Corsica's "non" in Sunday's referendum on whether to create a new regional assembly was a slap in the face for the French Government, most of the newspapers here agree.
But it was also one for politicians on the island itself, where the referendum split both left and right, and nationalists and non-nationalists alike.
The vote split the island down the middle
Opinion polls before the vote showed a narrow majority in favour, yet on the night itself the No camp won by a narrow margin of just under 2,000 votes.
So why did Jacques Chirac's government's vigorous campaign for a Yes vote on Corsica - supported by at least 80 local mayors - fail at the last minute?
There are widespread fears that the separatist campaign will not only continue, but will have been strengthened
There are many different answers, perhaps the main one being the many different interpretations on Corsica as to what the reform would mean.
The fact that a Yes vote was supported not only by the French Government but also by Corsican nationalists - who hoped the new assembly would be the first real step towards full independence - may have put some voters off the idea.
Many felt that the offer of a special assembly for Corsica was effectively giving in to terrorism, before the men of violence had put down their arms.
Others complained of confusion: they didn't know what the difference would be between the two current regional "departements" in the north and south of Corsica and the proposed single assembly, and some felt nobody had really explained what the changes would mean.
There are fears of an upsurge in separatist violence
Another reason was a strong No vote among Corsican civil servants.
Some 40% of those on the island are employed directly by the French state, and there were fears among many bureaucrats that the creation of a new assembly would mean the loss of jobs, even though the Yes campaigners insisted the only job losses would come from natural wastage, not compulsory redundancies.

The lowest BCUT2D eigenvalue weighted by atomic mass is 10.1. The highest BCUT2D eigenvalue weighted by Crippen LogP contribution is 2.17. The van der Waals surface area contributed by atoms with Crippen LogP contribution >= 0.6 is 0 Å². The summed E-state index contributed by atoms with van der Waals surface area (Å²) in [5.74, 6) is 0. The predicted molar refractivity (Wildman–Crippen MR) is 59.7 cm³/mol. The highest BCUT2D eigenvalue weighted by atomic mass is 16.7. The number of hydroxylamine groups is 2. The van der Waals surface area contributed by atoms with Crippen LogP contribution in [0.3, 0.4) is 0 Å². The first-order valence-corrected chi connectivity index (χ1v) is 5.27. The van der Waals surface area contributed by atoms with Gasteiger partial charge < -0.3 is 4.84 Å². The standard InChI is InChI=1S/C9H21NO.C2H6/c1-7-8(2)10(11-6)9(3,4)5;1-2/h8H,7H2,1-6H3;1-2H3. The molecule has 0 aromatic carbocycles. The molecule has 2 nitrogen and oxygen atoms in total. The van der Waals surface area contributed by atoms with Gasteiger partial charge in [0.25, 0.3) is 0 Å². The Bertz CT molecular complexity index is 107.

That was one reason for the strength of opposition in the main northern town of Bastia, where 70% voted against the plan; the new assembly would probably have been based in the capital Ajaccio in the south, where only 52% voted against.
Voters in the Corsican countryside were much more in favour of the reform than those in the towns, perhaps reflecting another divide on the island.
Farming and fishing are in steep decline, and many in the countryside had hoped that the new assembly, with one voice, would enable Corsica to attract new investment.
Now, though, there are widespread fears that the separatist campaign will not only continue, but will have been strengthened.
Overnight on Sunday, four villas belonging to families on mainland France were blown up.
Separatist graffiti was scrawled around the scene, including graffiti praising Yvan Colonna, the Corsican arrested on the island just before the referendum.
He is one of the main suspects in the 1998 killing of the French Prefect or governor of the island, Claude Erignac, and is now in a Paris prison under judicial investigation.
His widely-publicised arrest on Friday night may well have influenced the vote, but opinion in France is split on whether it helped or hindered the Yes campaign.
There is a strong suspicion in mainland France that many on Corsica voted against the plan simply to irritate the French authorities and embarrass the ministers most closely associated with the Yes campaign.
For centuries, Corsicans have objected to being told what to do by their rulers - and it seems this referendum has again proved that point.